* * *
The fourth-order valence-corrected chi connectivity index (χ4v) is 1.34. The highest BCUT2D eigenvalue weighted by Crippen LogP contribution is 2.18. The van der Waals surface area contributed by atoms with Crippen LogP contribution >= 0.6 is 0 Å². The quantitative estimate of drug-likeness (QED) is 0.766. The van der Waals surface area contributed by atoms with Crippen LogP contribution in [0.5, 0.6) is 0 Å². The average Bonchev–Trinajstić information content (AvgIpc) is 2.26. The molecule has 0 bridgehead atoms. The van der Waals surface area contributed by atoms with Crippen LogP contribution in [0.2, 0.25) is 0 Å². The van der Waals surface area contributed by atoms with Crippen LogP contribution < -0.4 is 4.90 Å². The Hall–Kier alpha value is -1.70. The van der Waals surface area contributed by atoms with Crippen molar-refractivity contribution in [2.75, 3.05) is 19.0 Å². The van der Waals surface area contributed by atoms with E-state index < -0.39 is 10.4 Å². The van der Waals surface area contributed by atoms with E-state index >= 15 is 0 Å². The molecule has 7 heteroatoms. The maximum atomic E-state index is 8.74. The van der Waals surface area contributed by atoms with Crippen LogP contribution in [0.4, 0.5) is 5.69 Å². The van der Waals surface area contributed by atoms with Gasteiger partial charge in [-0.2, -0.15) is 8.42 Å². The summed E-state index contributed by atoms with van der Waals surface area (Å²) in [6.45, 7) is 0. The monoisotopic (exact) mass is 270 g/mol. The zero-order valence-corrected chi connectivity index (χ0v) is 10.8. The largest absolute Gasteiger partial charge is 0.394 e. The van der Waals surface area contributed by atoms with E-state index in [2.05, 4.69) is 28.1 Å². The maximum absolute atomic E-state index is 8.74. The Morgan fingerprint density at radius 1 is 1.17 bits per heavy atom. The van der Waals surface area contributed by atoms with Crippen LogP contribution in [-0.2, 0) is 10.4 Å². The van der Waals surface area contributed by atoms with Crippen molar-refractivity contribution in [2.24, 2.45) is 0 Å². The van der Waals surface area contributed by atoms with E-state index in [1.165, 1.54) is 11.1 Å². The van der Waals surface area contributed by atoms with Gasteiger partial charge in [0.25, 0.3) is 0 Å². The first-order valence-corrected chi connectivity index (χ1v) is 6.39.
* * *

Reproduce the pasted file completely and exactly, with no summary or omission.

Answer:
The fourth-order valence-corrected chi connectivity index (χ4v) is 1.34. The highest BCUT2D eigenvalue weighted by Crippen LogP contribution is 2.18. The van der Waals surface area contributed by atoms with Crippen LogP contribution >= 0.6 is 0 Å². The quantitative estimate of drug-likeness (QED) is 0.766. The van der Waals surface area contributed by atoms with Crippen LogP contribution in [0.5, 0.6) is 0 Å². The average Bonchev–Trinajstić information content (AvgIpc) is 2.26. The molecule has 0 bridgehead atoms. The van der Waals surface area contributed by atoms with Crippen LogP contribution in [0.2, 0.25) is 0 Å². The van der Waals surface area contributed by atoms with Crippen LogP contribution < -0.4 is 4.90 Å². The Hall–Kier alpha value is -1.70. The van der Waals surface area contributed by atoms with Crippen molar-refractivity contribution in [2.75, 3.05) is 19.0 Å². The van der Waals surface area contributed by atoms with E-state index < -0.39 is 10.4 Å². The van der Waals surface area contributed by atoms with E-state index >= 15 is 0 Å². The molecule has 7 heteroatoms. The maximum atomic E-state index is 8.74. The van der Waals surface area contributed by atoms with Crippen LogP contribution in [0.4, 0.5) is 5.69 Å². The van der Waals surface area contributed by atoms with Gasteiger partial charge in [-0.2, -0.15) is 8.42 Å². The summed E-state index contributed by atoms with van der Waals surface area (Å²) in [6.45, 7) is 0. The monoisotopic (exact) mass is 270 g/mol. The zero-order valence-corrected chi connectivity index (χ0v) is 10.8. The largest absolute Gasteiger partial charge is 0.394 e. The van der Waals surface area contributed by atoms with E-state index in [2.05, 4.69) is 28.1 Å². The maximum absolute atomic E-state index is 8.74. The Morgan fingerprint density at radius 1 is 1.17 bits per heavy atom. The van der Waals surface area contributed by atoms with Crippen LogP contribution in [-0.2, 0) is 10.4 Å². The van der Waals surface area contributed by atoms with Crippen molar-refractivity contribution in [2.24, 2.45) is 0 Å². The van der Waals surface area contributed by atoms with E-state index in [1.165, 1.54) is 11.1 Å². The van der Waals surface area contributed by atoms with Gasteiger partial charge in [0.25, 0.3) is 0 Å². The first-order valence-corrected chi connectivity index (χ1v) is 6.39.